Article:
Looking back at a few forms from the National Register of Historic Places, I learned that there are around thirty to forty neoclassical residences in Fullerton, Placentia, Yorba Linda, La Habra, Brea, and Anaheim, but most are single-storied and modest in form. The Pierotti House was a departure from the typical Craftsman Bungalows and Colonial Revival grove houses being built between 1900 and 1920. Those built after 1920 were mostly Spanish Colonial in style. It’s important to mention that grove houses were the center of the 10 to 20 acre citrus ranches that covered much of North Orange County. Citrus was the prime industry that provided the economic force to sustain these towns. The large ranch homes were a visual statement that revealed the prosperity and fine lifestyle of the successful ranchers.

Fullerton and Placentia have been entwined since Fullerton was founded in 1887. Placentia, the town, was not founded until 1910, years after the Placentia School District was started by local ranchers in 1874. Local families went to Fullerton for their town needs and to attend high school. The Pierotti House is legally in Fullerton, but the family has always considered itself as part of Placentia.

According to the National Register of Historical Places, “Mr. Pierotti was one of six to eight prime movers in the Fullerton-Placentia area. Their names have shown up on the founding boards of almost every packing house, bank, school board, water company, community organization, and executive board. Mr. Pierotti was one of the founders of the first packing house in the area, the Placentia Orange Growers Association, founded in 1910. The need for the association was inspired by the low prices paid and unfair shipping practices in existence at the turn of the century. By banding together and forming their own packing, marketing, and shipping facility, the citrus growers were able to become more successful in their industry.”

Mr. Pierotti was also well known for his work with water and water rights. He was able to help shape early water policies and distribution. Serving on the Anaheim Union Water Company board for several years enabled him to be a part of North Orange County water distribution.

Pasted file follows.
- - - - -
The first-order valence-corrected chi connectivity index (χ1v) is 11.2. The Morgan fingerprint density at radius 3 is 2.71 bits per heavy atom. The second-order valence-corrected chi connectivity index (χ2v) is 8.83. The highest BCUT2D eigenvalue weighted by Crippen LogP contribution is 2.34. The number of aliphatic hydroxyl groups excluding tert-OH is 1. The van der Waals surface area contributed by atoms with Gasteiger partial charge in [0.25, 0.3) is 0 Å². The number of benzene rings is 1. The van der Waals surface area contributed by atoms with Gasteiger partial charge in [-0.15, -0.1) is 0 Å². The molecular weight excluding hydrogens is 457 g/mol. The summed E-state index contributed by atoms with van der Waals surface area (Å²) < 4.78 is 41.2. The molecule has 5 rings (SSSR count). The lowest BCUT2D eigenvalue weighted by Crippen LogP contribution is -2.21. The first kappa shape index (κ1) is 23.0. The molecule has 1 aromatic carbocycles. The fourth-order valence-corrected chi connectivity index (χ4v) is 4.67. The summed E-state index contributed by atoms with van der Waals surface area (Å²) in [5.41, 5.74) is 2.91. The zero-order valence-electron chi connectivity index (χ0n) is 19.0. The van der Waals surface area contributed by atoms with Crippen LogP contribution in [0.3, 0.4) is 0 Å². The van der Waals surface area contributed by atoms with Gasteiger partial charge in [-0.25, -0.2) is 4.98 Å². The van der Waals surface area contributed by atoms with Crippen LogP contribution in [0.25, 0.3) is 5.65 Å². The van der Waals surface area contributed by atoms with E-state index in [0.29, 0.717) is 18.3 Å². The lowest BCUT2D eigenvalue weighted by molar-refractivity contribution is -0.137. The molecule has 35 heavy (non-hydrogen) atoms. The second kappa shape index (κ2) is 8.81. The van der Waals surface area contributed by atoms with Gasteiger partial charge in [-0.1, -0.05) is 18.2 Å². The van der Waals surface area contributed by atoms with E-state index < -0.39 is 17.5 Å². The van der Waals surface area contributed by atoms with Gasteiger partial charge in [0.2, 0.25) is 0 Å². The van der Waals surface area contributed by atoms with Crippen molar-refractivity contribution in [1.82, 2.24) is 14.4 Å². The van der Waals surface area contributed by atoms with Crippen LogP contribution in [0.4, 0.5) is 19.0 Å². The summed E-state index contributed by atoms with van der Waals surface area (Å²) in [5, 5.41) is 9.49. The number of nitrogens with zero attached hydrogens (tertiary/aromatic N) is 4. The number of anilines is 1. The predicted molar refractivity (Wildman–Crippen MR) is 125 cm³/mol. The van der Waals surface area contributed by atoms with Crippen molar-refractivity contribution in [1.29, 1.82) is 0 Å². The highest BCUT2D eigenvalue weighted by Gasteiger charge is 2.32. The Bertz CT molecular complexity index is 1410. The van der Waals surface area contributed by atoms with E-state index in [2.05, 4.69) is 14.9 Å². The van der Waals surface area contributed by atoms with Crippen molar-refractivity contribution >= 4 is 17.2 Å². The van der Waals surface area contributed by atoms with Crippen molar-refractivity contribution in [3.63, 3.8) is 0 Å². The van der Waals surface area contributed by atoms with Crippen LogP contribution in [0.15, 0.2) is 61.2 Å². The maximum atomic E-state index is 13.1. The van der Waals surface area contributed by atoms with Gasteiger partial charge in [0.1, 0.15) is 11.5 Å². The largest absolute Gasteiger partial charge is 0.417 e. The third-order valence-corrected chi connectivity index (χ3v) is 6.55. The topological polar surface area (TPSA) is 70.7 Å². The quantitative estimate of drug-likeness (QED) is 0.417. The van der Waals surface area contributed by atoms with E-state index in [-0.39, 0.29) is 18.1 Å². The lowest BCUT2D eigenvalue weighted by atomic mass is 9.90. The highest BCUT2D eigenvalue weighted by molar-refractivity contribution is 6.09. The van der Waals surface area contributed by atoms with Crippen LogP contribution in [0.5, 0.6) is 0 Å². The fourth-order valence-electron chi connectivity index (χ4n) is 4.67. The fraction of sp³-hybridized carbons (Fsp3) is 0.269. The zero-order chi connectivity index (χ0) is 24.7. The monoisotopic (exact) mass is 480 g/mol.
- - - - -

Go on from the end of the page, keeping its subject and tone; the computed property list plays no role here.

He was a very influential person in the community. Not only was Mr. Pierotti one of the directors who helped found the Farmers and Merchants National Bank in Fullerton in 1904, but he was also on the board of the Bank of Italy in Placentia. As influential citizens often did, he served on the boards of the Placentia School District and the Fullerton Hospital Association. He served as president of the hospital board in the early 1910s. Mr. Pierotti undoubtedly provided much service to the citrus industry and local civic organizations. He was still active in various activities until his death in 1939.

According to the city of Fullerton website, “Today, the Pierotti House is still owned and used as a residence by the Pierotti family.” I emailed Cheri Pape, Local History Archivist at the Fullerton Public Library, to see if she happened to have any contact info so that I could get in touch with the family members who still maintain the house. Pape said via email, “As far as I am aware, it is still owned by members of the Pierotti family, but I don’t have any contact info for them. We were updating photos of historic buildings last year [2018] and we were unable to get in touch with anybody. The grounds were so overgrown, they needed to get on to the property to get photos, but we never could.” Fortunately, she was kind enough to send some older photos of the house my way.

When I went to look at the house from the outside last fall, there was an OC Parks sign which read, “In March 2014, the 5.1 magnitude La Habra Earthquake caused structural and cosmetic damage to the house. After extensive studies and plans were completed, work started in January 2019 on structural seismic improvement repairs, and to provide additional accessibility.” The historic house and grounds were expected to reopen to the public in the fall of 2019, but as of now, it still appears that the gates are closed.

To see historic photos of the Pierotti House and Gardens that I obtained from the Library’s Local History Room, visit http://www.fullertonobserver.com and click the tab labeled “Local.” Underneath that tab, click on “Emerson Little YouTube Channel,” which will take you directly to my page.   

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2 replies »

  1. “Where Bastanchury meets Bradford Avenue,” ???

    This house is on Bradford all right, but it’s nowhere near Bastanchury Rd., which Bradford doesn’t intersect with. Try Yorba Linda Blvd., instead.